Membership & Social Events/ 2019 President's Day

Over 20 Club Members and partners celebrated IPP Les Sheppard’s year of office with a tour of Bury St Edmunds Theatre Royal and a matinee.

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President’s Day Trip to Bury St Edmunds

On August 28 a party of over 20 Club Members and partners celebrated IPP Les Sheppard’s year of office.

To be (or not to be) a Thespian, to tread the boards, don the greasepaint and hear (not see) the standing ovation as you take your final bow.  All the world’s a stage....... Perchance to Dream The Impossible Dream.

Enough! You cry. Calm down, dears – it was only a theatre tour and performance. But what a tour, what a performance. Thanks to the inspired instigation of IPP Les, we celebrated his President’s Day with a trip to the Theatre Royal, Bury St Edmunds.
Mystical morning tour of the Regency theatre, one of eight Grade 1 listed theatres in the UK and the only working theatre operated under the auspices of the National Trust but managed by the Royal Theatre Company.

Diversity for lunch spots (four of us chose the Greene King Brewery canteen!) Then magical performance of Jane Austen’s Pride and Prejudice with west end actors and members of the theatre’s own Young Performers learning their trade – and how!

Missed you, Ben

Our party:  19 on the coach from Christchurch in Perry Street at 9.00 am.  Sadly, President Ben felt unwell and he and Angela had to cry off and Ken and Jeannie Smith made their own way to join us for lunch and the show.  We had time before leaving for our cheery coach driver to take the photograph of us all outside the theatre. Go on – see yourself in the team photograph.

The theatre:  Opened by its proprietor and architect William Wilkins on October 11, 1819. Wilkins had an international reputation, responsible for, amongst others, London’s National Gallery and Downing College, Cambridge. He employed a company of players for an annual tour of six theatres, Yarmouth, Ipswich, Cambridge, Bury St Edmunds, Colchester and King’s Lynn until the arrival of the railway in 1840.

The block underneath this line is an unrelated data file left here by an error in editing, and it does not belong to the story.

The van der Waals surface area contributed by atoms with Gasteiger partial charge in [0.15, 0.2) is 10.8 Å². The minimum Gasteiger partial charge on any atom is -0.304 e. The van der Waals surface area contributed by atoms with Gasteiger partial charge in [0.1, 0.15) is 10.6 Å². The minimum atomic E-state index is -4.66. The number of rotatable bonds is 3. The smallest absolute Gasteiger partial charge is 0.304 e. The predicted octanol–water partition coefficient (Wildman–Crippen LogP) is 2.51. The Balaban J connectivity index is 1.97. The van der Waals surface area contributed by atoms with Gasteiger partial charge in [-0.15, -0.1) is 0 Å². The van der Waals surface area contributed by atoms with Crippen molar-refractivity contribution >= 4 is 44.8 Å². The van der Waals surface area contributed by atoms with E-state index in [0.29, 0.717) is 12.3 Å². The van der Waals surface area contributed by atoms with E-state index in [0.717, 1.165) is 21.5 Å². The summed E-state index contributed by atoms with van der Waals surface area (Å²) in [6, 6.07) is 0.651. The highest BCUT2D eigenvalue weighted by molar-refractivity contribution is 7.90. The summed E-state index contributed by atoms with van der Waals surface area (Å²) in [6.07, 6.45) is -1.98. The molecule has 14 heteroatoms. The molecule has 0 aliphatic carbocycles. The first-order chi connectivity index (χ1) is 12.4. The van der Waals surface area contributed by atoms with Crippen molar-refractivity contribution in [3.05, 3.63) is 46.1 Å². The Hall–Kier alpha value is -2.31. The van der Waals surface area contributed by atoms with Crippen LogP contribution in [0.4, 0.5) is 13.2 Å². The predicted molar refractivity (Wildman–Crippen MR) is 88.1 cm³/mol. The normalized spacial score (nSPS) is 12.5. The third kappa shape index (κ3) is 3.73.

It went into decline until, in 1892, it staged the world premiere of Charlie’s Aunt. Business boomed again briefly but it closed in 1903, only to reopen in 1906. In 1920, Greene King purchased the threshold and closed again with the advent of the cinema. Greene King used it as a barrel store until the 1960’s when, led by Air Vice Marshal Stanley Vincent, the locals raised over £37,000 to restore and reopen it in 1965. From 1975 it was vested by the NT on a 999-year lease.

In 2005, it began a £5.3m restoration to match its 1819 configuration and decoration. Today, it is back to a Regency theatre with a Georgian repertoire.

Orchestra Pit

The tour: With an excellent guide, we saw the huge stage from up “in the Gods “ and also the incredible ceiling, painted with sky and clouds to give an amphitheatre effect. It works. (But how they manage to keep it pristine by repainting when needed, even the “Gods” could not explain!)

And the frieze across the top of the stage of the Graces and Muses, then taken backstage to see the costume and make-up departments and on to and below the stage.

Like visiting the Old Curiosity Shop!  Costumes everywhere, saws and hammers, clever lighting processes and how the long stage could be rolled back to allow for the orchestra to have their pit area and told about the clever staff who designed the clothes. Then on the stage – a desire to perform a play of our own while watched from the next tour party in the “Gods”.  A flourish from us, applause from up high.  Much more, all thrilling.

The performance:  Superb acting out Austen’s comic satire of the times - “a west end show” as a Member remarked. How right, he was.  Clever use of the stage as the story moved on – windows that were turned to meet all acts and even a large bowl of flowers on a single chair for the historic garden scene. Sadly, we did not see a sodden Mr D’Arcy emerge from a lake. One step too far even for the Theatre Royal!

No grumble about our restricted seating. We were split into intimate boxes each side of the stage.  Some of us saw one half, others saw what others could not see.  We could have signalled to each other, but why bother?  We shared our images and thoughts at the end.  Verdict – just one lovely social day out.  Thank you, Les.
By Trevor Bond.